THANKS, BUT NO THANKS
The Turkish writer Orhan Pamuk has said that the finest view of Istanbul is not from the shores of Europe, or from the shores of Asia, but from a bridge that unites them, and lets you see both. His work has been a bridge between cultures, and so is the Republic of Turkey. The people of this land understand, as Pamuk has observed, that "What is important is not [a] clash of parties, civilizations, cultures, East and West." What is important, he says, is to realize "that other peoples in other continents and civilizations" are "exactly like you."
Ladies and gentlemen, in their need for hope, in their desire for peace, in their right to freedom, the peoples of the Middle East are exactly like you and me. Their birthright of freedom has been denied for too long. And we will do all in our power to help them find the blessings of liberty.
--George W. Bush, remarks in Istanbul, July 29, 2004
STAR: When George Bush was in Istanbul recently for the NATO summit, he referred to you as a "great writer" who has helped bridge the divide between East and West. Citing your own statements about how people around the world are very much alike, he defended American efforts to help people in the Middle East enjoy their "birthright of freedom." Did you think he understood what you meant?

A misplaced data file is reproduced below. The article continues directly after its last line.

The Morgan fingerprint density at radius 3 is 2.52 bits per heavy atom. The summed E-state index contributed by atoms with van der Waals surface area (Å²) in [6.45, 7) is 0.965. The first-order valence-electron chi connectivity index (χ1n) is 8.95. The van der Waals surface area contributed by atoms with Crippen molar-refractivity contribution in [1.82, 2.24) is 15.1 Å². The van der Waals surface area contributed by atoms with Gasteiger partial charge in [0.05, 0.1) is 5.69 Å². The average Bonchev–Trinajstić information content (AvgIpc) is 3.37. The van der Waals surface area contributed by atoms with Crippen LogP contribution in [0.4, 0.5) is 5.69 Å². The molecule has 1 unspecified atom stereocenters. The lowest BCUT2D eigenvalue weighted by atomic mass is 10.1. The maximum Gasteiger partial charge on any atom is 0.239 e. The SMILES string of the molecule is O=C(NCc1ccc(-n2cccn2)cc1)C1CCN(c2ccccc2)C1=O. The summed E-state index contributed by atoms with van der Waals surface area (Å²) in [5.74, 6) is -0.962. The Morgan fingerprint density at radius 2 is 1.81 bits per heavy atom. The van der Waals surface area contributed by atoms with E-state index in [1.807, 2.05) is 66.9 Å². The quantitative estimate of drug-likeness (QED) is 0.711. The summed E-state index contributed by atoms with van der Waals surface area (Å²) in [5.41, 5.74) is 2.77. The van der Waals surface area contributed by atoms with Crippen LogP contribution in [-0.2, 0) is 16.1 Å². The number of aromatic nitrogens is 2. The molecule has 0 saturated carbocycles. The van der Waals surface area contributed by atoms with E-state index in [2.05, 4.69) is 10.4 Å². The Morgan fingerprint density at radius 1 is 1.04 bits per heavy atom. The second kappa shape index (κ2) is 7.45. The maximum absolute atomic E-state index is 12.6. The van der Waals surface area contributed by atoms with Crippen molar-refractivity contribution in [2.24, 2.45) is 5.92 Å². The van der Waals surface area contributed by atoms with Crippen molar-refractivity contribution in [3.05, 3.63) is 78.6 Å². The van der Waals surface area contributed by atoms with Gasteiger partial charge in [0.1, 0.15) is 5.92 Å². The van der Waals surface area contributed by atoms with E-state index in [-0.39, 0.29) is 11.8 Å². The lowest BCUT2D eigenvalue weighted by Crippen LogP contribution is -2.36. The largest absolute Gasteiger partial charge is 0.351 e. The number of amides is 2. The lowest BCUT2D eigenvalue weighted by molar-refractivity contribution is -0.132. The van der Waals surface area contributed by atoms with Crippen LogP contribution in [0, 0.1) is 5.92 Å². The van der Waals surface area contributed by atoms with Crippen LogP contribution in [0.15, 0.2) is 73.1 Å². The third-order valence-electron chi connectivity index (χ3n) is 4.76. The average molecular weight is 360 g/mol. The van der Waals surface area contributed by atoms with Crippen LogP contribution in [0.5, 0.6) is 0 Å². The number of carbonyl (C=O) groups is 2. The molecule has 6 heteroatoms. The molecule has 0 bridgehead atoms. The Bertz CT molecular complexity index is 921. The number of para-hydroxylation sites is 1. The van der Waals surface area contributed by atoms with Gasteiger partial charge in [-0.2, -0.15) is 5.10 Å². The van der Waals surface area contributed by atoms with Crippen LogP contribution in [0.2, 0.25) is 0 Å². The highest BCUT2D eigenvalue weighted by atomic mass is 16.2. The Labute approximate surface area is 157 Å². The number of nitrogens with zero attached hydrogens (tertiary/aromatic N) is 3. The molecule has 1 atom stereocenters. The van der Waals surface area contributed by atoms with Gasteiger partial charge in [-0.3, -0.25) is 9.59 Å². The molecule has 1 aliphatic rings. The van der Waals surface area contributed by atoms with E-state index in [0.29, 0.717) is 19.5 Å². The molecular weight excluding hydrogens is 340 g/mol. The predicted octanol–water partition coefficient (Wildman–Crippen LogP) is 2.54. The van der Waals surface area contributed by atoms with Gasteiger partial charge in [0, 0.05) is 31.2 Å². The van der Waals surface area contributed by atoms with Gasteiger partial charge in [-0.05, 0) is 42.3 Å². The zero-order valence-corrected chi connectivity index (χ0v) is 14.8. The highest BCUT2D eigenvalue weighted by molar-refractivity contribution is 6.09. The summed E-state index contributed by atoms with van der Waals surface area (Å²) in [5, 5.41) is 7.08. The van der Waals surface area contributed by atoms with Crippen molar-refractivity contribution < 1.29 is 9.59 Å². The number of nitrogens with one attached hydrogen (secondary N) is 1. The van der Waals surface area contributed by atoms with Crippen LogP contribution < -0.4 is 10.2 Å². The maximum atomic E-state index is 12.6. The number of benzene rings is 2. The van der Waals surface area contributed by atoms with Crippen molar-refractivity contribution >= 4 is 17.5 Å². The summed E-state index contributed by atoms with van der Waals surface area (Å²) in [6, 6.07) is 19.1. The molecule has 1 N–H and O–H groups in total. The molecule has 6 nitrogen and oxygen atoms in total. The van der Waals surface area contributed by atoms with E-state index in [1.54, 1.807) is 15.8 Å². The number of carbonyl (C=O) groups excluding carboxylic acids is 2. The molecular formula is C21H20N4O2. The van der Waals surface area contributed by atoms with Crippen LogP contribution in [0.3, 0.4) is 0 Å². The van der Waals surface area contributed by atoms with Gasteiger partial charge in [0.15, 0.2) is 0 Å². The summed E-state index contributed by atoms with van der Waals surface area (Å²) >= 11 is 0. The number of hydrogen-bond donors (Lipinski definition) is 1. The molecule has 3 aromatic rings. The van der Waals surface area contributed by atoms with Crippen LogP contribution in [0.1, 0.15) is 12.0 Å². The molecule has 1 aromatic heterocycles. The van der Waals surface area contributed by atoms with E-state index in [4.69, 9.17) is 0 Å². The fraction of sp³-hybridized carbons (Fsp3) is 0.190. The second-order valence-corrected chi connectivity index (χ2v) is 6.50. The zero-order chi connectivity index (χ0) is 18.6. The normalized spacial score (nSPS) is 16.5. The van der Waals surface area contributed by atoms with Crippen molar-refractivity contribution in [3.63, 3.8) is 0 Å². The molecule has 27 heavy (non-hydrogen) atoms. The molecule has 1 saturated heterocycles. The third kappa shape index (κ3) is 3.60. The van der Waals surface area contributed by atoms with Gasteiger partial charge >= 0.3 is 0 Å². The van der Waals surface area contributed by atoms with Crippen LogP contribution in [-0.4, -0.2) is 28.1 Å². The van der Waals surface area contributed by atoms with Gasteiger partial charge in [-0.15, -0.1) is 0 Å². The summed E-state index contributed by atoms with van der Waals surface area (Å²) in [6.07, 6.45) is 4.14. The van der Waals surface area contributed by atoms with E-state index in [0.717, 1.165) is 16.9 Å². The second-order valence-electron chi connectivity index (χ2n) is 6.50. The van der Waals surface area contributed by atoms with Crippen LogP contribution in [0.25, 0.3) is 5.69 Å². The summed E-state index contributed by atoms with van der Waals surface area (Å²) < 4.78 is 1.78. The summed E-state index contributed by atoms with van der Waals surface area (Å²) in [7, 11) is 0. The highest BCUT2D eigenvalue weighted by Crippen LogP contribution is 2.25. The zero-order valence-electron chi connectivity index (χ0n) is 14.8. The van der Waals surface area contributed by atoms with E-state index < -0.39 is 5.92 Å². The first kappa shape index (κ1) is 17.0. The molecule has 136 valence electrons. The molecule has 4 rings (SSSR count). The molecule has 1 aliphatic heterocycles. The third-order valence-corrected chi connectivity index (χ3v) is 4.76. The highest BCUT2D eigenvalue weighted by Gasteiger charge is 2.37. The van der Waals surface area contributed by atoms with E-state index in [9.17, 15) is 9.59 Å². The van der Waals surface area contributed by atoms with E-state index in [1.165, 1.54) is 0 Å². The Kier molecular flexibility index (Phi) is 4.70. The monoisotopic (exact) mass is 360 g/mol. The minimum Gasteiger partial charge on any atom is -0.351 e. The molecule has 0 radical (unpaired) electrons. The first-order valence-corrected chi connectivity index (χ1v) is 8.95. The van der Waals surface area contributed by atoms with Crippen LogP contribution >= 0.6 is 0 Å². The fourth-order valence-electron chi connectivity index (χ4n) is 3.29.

PAMUK: I think George Bush put a lot of distance between East and West with this war. He made the whole Islamic community unnecessarily angry with the United States, and in fact with the West. This will pave the way to lots of horrors and inflict cruel and unnecessary pain to lots of people. It will raise the tension between East and West. These are things I never hoped would happen. In my books I always looked for a sort of harmony between the so-called East and West. In short, what I wrote in my books for years was misquoted, and used as a sort of apology for what had been done. And what had been done was a cruel thing.
--interview of Orhan Pamuk by Alexander Star, New York Times Book Review, August 15, 2004